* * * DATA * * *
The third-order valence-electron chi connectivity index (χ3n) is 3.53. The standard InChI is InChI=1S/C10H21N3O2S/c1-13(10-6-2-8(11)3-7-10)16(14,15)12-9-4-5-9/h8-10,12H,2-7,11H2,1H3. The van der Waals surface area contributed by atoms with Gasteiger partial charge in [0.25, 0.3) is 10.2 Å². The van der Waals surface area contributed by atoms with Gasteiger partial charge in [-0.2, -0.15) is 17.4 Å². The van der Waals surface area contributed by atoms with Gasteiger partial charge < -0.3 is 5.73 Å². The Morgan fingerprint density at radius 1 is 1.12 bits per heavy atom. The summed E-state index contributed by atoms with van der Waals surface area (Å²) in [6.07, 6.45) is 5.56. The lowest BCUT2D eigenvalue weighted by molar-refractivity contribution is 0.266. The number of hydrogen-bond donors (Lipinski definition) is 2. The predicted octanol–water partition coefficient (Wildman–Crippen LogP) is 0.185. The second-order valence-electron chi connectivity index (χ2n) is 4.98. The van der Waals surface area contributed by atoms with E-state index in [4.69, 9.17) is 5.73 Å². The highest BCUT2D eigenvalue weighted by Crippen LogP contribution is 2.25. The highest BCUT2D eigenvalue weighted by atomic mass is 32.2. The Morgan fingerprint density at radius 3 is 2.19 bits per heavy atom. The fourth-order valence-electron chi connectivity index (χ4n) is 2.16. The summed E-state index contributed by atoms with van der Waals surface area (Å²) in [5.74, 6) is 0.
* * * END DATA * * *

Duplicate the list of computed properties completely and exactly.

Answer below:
The third-order valence-electron chi connectivity index (χ3n) is 3.53. The standard InChI is InChI=1S/C10H21N3O2S/c1-13(10-6-2-8(11)3-7-10)16(14,15)12-9-4-5-9/h8-10,12H,2-7,11H2,1H3. The van der Waals surface area contributed by atoms with Gasteiger partial charge in [0.25, 0.3) is 10.2 Å². The van der Waals surface area contributed by atoms with Gasteiger partial charge in [-0.2, -0.15) is 17.4 Å². The van der Waals surface area contributed by atoms with Gasteiger partial charge < -0.3 is 5.73 Å². The Morgan fingerprint density at radius 1 is 1.12 bits per heavy atom. The summed E-state index contributed by atoms with van der Waals surface area (Å²) in [6.07, 6.45) is 5.56. The lowest BCUT2D eigenvalue weighted by molar-refractivity contribution is 0.266. The number of hydrogen-bond donors (Lipinski definition) is 2. The predicted octanol–water partition coefficient (Wildman–Crippen LogP) is 0.185. The second-order valence-electron chi connectivity index (χ2n) is 4.98. The van der Waals surface area contributed by atoms with E-state index in [4.69, 9.17) is 5.73 Å². The highest BCUT2D eigenvalue weighted by Crippen LogP contribution is 2.25. The highest BCUT2D eigenvalue weighted by atomic mass is 32.2. The Morgan fingerprint density at radius 3 is 2.19 bits per heavy atom. The fourth-order valence-electron chi connectivity index (χ4n) is 2.16. The summed E-state index contributed by atoms with van der Waals surface area (Å²) in [5.74, 6) is 0.